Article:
- If the numbers of cases are sampled, (e.g. once a week but not averaged) then the CDT method could be used to predict (i.e. interpolate the missing values). Prediction (i.e. extrapolation) beyond the range (in this case 29 days) is much less reliable as the method assumes the data values will oscillate, i.e. exhibit periodicity. Extrapolating the cosine curves above would miss out on growth in the data values beyond the range of the horizontal axis. For that kind of prediction, something like the exponential curve generated from a rate of infection would be more useful. See post Living with virions [and R0].
- Google searches foreground DCT as a filtering mechanism for image compression, but the original paper by Ahmed et al presents it as a means to recognising patterns in data: “the DCT can be used in the area of image processing for the purposes of feature selection in pattern recognition; and scalar-type Wiener filtering” (93)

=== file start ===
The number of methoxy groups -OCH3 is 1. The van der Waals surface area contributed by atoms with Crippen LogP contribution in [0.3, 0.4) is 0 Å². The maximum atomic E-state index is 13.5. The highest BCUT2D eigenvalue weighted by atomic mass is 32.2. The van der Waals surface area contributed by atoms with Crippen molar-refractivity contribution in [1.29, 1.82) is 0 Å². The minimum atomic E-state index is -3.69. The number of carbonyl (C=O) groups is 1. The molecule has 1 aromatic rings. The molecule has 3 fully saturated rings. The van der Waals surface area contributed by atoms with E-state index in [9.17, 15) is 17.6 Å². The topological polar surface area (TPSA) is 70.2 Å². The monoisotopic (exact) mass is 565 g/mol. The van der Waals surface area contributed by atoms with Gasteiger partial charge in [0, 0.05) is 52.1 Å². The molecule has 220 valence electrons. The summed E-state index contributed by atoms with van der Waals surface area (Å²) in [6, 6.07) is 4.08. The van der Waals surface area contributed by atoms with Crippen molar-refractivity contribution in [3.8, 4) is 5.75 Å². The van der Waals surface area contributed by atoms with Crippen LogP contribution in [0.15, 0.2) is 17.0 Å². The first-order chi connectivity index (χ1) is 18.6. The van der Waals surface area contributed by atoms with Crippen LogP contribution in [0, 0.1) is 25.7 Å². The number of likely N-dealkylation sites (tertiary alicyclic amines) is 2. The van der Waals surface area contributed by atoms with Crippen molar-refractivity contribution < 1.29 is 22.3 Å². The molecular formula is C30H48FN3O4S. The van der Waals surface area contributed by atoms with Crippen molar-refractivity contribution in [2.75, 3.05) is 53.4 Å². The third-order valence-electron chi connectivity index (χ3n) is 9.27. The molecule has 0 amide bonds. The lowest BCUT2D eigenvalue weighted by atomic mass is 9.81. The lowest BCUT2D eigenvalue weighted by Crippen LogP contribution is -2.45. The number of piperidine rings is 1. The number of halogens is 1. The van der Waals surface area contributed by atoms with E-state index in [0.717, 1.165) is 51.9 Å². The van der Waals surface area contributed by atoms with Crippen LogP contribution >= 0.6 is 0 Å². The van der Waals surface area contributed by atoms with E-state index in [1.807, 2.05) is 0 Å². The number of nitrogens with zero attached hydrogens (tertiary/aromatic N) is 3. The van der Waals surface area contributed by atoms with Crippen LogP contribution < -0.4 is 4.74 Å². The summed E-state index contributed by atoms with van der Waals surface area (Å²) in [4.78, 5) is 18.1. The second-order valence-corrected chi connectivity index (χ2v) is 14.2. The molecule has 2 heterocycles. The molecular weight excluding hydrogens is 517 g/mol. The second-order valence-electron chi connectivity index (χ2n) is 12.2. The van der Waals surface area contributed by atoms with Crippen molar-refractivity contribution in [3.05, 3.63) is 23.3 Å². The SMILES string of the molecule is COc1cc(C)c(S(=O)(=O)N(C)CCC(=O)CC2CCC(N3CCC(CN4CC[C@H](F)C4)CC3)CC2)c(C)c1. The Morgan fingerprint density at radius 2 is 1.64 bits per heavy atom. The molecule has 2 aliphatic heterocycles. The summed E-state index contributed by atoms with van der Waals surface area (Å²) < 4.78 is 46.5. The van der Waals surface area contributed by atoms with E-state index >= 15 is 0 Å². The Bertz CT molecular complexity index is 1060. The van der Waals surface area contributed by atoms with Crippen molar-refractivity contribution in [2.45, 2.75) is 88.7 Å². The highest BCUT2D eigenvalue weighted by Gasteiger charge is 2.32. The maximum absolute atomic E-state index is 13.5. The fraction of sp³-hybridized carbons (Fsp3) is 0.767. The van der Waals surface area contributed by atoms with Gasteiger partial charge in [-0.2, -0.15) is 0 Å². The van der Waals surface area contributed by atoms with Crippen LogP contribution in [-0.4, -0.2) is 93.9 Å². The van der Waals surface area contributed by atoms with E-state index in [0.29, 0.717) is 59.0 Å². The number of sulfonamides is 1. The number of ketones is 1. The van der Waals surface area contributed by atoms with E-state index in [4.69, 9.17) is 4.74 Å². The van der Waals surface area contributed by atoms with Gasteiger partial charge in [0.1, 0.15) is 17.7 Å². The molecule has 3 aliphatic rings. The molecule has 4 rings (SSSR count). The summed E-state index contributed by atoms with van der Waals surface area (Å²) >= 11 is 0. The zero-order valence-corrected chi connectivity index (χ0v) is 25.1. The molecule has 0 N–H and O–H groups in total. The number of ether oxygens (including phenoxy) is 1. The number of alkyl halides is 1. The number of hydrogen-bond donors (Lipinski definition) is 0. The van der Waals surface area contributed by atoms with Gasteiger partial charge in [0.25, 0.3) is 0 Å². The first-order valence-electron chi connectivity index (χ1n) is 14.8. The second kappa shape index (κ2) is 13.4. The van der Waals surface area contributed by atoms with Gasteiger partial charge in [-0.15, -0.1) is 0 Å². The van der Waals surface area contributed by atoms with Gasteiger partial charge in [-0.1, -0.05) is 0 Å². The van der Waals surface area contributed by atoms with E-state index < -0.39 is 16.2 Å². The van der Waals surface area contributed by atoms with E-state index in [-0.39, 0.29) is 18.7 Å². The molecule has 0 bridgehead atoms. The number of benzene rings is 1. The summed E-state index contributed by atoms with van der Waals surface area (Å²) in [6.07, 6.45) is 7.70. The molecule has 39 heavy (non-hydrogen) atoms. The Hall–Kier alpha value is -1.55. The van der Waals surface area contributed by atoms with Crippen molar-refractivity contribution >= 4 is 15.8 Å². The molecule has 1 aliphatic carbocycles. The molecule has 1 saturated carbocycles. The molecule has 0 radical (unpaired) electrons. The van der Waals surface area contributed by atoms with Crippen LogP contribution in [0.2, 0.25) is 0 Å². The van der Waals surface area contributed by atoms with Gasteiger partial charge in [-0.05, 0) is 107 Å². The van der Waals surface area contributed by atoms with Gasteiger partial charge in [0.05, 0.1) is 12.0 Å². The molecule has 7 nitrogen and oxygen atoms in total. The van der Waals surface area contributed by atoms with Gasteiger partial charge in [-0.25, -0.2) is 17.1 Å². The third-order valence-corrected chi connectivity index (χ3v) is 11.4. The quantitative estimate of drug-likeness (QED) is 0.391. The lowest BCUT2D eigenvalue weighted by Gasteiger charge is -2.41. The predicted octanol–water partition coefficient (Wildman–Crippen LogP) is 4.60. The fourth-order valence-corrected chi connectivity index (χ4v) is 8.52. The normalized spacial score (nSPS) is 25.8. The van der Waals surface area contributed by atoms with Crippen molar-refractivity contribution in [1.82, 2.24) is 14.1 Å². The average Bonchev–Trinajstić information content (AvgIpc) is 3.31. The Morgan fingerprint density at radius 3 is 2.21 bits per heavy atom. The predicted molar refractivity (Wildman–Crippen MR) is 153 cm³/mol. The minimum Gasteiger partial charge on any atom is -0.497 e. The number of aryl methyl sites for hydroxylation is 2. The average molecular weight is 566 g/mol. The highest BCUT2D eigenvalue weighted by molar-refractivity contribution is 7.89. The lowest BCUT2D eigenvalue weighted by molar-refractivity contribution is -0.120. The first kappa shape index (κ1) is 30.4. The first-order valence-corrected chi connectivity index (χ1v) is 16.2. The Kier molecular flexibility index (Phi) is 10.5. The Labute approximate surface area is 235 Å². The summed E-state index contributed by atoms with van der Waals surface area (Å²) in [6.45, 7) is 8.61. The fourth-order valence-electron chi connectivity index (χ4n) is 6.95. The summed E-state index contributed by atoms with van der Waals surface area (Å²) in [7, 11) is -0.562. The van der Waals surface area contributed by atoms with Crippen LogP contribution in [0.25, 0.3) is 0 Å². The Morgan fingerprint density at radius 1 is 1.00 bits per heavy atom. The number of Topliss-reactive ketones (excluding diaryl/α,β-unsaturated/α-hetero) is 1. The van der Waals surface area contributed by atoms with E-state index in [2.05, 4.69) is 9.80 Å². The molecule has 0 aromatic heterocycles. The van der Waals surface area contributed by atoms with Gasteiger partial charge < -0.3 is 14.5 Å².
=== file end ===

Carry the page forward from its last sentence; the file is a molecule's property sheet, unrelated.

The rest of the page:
- I tested my proposition above that the more cosine curves of increasing frequency you test against the original data, the more likely you are to capture all the bumps and dips of the original data curve. I tried this and it seemed not to add greater accuracy. The method seems to work best across a set of relatively smooth data, as seen across 8 pixels on a digital photo image. Hence, the applicability of DCT to image compression.